Written by Summer Nichols
As students weave through the campus of WHS, a flash of bright–colored clothing can be seen driving a golf cart and shouting words of endearment. This energetic figure is none other than campus supervisor Rick Kelman.
Kelman’s unwavering positivity is greatly appreciated by students and faculty, as his attitude inspires many to adopt his optimistic viewpoint.
Though the majority views him as the epitome of cheerfulness, Kelman has faced his share of trials and tribulations. In January 2010, Kelman’s youngest son died of an opioid overdose.
“It’s something I will never forget, and they say time heals – not when you bury a child,” said Kelman.
Despite this unimaginable tragedy, Kelman has bounced back into action with the love and support of those surrounding him.
“I have the most incredible wife in the world, a family that’s so supportive, and most of all WHS,” said Kelman. “The kids don’t get it, but if I give them a high five or say ‘I love you, have a great day’ and they say ‘coach, I love you; have a great day’, it makes life worth living.”
Following the death of his son, Kelman decided to “semi–retire” and take a job in WHS maintenance.
“I was coaching here 32 years ago and I was a building contractor,” said Kelman. “A position opened up in maintenance, so I took it in a hot second. It was the greatest movement I’ve ever made in my life.”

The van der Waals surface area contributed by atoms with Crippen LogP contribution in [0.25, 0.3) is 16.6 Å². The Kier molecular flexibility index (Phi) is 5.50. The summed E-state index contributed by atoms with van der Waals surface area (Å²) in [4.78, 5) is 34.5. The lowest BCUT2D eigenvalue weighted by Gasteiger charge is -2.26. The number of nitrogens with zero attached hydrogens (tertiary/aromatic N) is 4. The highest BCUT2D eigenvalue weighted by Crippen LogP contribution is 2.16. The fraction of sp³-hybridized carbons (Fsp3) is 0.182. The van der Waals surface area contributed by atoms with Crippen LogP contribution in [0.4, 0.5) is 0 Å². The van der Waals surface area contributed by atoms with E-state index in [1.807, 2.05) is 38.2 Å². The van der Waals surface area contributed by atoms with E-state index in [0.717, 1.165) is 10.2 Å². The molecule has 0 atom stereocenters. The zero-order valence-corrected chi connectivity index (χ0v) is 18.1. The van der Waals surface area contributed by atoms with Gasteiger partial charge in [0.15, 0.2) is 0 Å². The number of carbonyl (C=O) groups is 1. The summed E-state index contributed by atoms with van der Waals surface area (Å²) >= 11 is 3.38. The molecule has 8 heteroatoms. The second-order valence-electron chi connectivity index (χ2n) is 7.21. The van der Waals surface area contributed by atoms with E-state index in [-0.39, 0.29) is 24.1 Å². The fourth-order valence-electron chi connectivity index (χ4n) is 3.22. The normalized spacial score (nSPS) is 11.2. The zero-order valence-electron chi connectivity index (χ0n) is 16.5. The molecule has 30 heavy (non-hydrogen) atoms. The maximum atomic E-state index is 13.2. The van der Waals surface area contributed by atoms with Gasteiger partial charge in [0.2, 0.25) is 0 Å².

A job at WHS has its perks, especially for Kelman. He considers his time on campus to be “the greatest job ever” and endeavors to make every student’s day more enjoyable.
“My whole focus is to make sure that everybody — especially the freshmen coming in — have the best, most positive four years of their life up until now,” said Kelman. “If I can do anything to make that happen, that’s what I’m going to do.”
Though Kelman specializes in maintenance and campus supervision, he can also be found helping out the WHS football team.
“Kelman is a jack of all trades for us,” said varsity football head coach Mark Servé. “He’s so outgoing, so positive and so energetic — it’s hard not to smile when he’s around.”
Similar to their coach, WHS football players value Kelman’s commitment on and off the field as well.
“He will come up to me during practices and games to remind me that he’s proud of me,” wrote varsity football player Nathan Alexander ‘23. “His ability to make your day better by a hug is something no one else can do. He loves everyone at the school like they’re his own child.”
Though Kelman’s compassionate nature is greatly valued by the team and coach, his infectious optimism extends beyond the football field.
“He is a very big energy booster, and it helps me,” said Sydney Siegal ‘24. “If I’m not having a great morning and Kelman is there, I think ‘oh, I’m going to be fine’.”
Despite Kelman’s innate ability to improve a person’s day, his influence primarily serves as a guiding light for students. Ultimately, he hopes his presence on campus will help unify WHS as a whole.
“Be tolerant of each other,” said Kelman. “Be supportive of each other, and […] love one another.”